The present study examines religious belief, coping style, and social support influences on psychological adjustment in 401 Seventh-day Adventists. Based on cross cultural psychology guidelines, Adventist Sabbath and eschatology belief measures were created and integrated into a religious coping framework. Sabbath and eschatology belief measures, the brief RCOPE, two social support scales, and the Medical Outcomes Study Mental Health Index II were administered. After controlling for demographics, religious coping, social support, and Adventist beliefs were significantly associated with psychological adjustment. Negative religious coping was the most powerful predictor of adjustment. Eschatology beliefs predicted adjustment after accounting for religious coping and social support effects. The findings highlight the importance of Adventist belief and religious coping in facilitating psychological adjustment among Seventh-day Adventists. viii
Doctor of Philosophy (PhD)
Year Degree Awarded
Date (Title Page)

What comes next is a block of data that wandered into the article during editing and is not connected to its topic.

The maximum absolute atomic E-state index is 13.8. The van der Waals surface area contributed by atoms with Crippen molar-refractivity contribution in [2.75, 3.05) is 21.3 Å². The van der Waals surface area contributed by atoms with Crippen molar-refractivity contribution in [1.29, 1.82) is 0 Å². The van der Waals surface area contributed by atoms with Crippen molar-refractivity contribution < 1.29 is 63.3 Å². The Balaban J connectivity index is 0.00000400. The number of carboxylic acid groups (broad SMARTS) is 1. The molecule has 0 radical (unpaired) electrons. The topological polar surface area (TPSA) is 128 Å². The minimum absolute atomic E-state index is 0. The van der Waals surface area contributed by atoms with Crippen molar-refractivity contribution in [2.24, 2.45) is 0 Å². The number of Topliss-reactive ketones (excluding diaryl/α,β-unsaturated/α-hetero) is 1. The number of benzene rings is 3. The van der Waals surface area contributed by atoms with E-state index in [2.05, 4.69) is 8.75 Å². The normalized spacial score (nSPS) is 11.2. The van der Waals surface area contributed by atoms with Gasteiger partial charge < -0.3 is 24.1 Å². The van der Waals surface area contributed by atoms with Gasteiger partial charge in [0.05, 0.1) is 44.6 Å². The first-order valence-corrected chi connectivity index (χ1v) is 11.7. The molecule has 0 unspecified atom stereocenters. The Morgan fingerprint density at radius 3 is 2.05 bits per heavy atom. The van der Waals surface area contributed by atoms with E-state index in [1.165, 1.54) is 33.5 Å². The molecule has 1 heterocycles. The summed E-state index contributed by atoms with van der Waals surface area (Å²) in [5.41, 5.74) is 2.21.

Library of Congress/MESH Subject Headings
Religion -- Psychological aspects; Adjustment (Psychology) -- Religious aspects; Stress (Psychology); Quality of Life -- Seventh-day Adventists
Loma Linda University Libraries
This title appears here courtesy of the author, who has granted Loma Linda University a limited, non-exclusive right to make this publication available to the public. The author retains all other copyrights.
Davis, Luther E., "Religious Belief, Coping, and Mental Health in Seventh-day Adventists" (2006). Loma Linda University Electronic Theses, Dissertations & Projects. 605.
Loma Linda University Electronic Theses and Dissertations
Loma Linda University. Del E. Webb Memorial Library. University Archives